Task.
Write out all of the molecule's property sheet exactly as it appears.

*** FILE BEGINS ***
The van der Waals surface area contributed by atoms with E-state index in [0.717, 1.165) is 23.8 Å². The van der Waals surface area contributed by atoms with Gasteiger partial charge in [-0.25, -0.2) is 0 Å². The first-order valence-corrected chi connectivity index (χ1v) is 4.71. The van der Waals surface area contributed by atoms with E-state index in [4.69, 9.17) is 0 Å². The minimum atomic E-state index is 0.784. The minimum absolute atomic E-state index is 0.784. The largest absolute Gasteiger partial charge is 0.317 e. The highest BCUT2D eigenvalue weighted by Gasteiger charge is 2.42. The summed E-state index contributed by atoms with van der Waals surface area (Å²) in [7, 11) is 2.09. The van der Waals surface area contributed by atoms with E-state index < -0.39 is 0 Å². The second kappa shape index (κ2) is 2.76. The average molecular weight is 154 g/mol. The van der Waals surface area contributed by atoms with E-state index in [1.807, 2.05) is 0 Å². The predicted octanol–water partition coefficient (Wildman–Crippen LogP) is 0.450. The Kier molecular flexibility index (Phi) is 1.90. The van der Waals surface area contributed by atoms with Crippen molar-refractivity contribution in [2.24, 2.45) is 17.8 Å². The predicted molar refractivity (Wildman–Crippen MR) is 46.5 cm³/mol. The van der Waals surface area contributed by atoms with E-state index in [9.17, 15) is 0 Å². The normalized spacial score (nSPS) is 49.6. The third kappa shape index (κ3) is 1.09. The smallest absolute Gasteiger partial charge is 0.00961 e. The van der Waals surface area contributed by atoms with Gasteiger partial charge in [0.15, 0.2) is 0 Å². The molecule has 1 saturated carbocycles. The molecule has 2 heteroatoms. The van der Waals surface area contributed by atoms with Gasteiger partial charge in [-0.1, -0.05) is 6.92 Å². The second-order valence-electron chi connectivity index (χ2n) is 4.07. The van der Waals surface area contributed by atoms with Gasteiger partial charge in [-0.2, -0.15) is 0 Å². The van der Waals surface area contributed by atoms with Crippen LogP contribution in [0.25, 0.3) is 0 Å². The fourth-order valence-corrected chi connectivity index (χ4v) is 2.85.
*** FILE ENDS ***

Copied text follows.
The van der Waals surface area contributed by atoms with E-state index in [0.717, 1.165) is 23.8 Å². The van der Waals surface area contributed by atoms with Gasteiger partial charge in [-0.25, -0.2) is 0 Å². The first-order valence-corrected chi connectivity index (χ1v) is 4.71. The van der Waals surface area contributed by atoms with E-state index in [4.69, 9.17) is 0 Å². The minimum atomic E-state index is 0.784. The minimum absolute atomic E-state index is 0.784. The largest absolute Gasteiger partial charge is 0.317 e. The highest BCUT2D eigenvalue weighted by Gasteiger charge is 2.42. The summed E-state index contributed by atoms with van der Waals surface area (Å²) in [7, 11) is 2.09. The van der Waals surface area contributed by atoms with E-state index < -0.39 is 0 Å². The second kappa shape index (κ2) is 2.76. The average molecular weight is 154 g/mol. The van der Waals surface area contributed by atoms with E-state index in [1.807, 2.05) is 0 Å². The predicted octanol–water partition coefficient (Wildman–Crippen LogP) is 0.450. The Kier molecular flexibility index (Phi) is 1.90. The van der Waals surface area contributed by atoms with Crippen molar-refractivity contribution in [2.24, 2.45) is 17.8 Å². The predicted molar refractivity (Wildman–Crippen MR) is 46.5 cm³/mol. The van der Waals surface area contributed by atoms with E-state index in [9.17, 15) is 0 Å². The normalized spacial score (nSPS) is 49.6. The third kappa shape index (κ3) is 1.09. The smallest absolute Gasteiger partial charge is 0.00961 e. The van der Waals surface area contributed by atoms with Gasteiger partial charge in [0.15, 0.2) is 0 Å². The molecule has 1 saturated carbocycles. The molecule has 2 heteroatoms. The van der Waals surface area contributed by atoms with Gasteiger partial charge in [-0.1, -0.05) is 6.92 Å². The second-order valence-electron chi connectivity index (χ2n) is 4.07. The van der Waals surface area contributed by atoms with Gasteiger partial charge in [-0.2, -0.15) is 0 Å². The van der Waals surface area contributed by atoms with Crippen LogP contribution in [0.25, 0.3) is 0 Å². The fourth-order valence-corrected chi connectivity index (χ4v) is 2.85.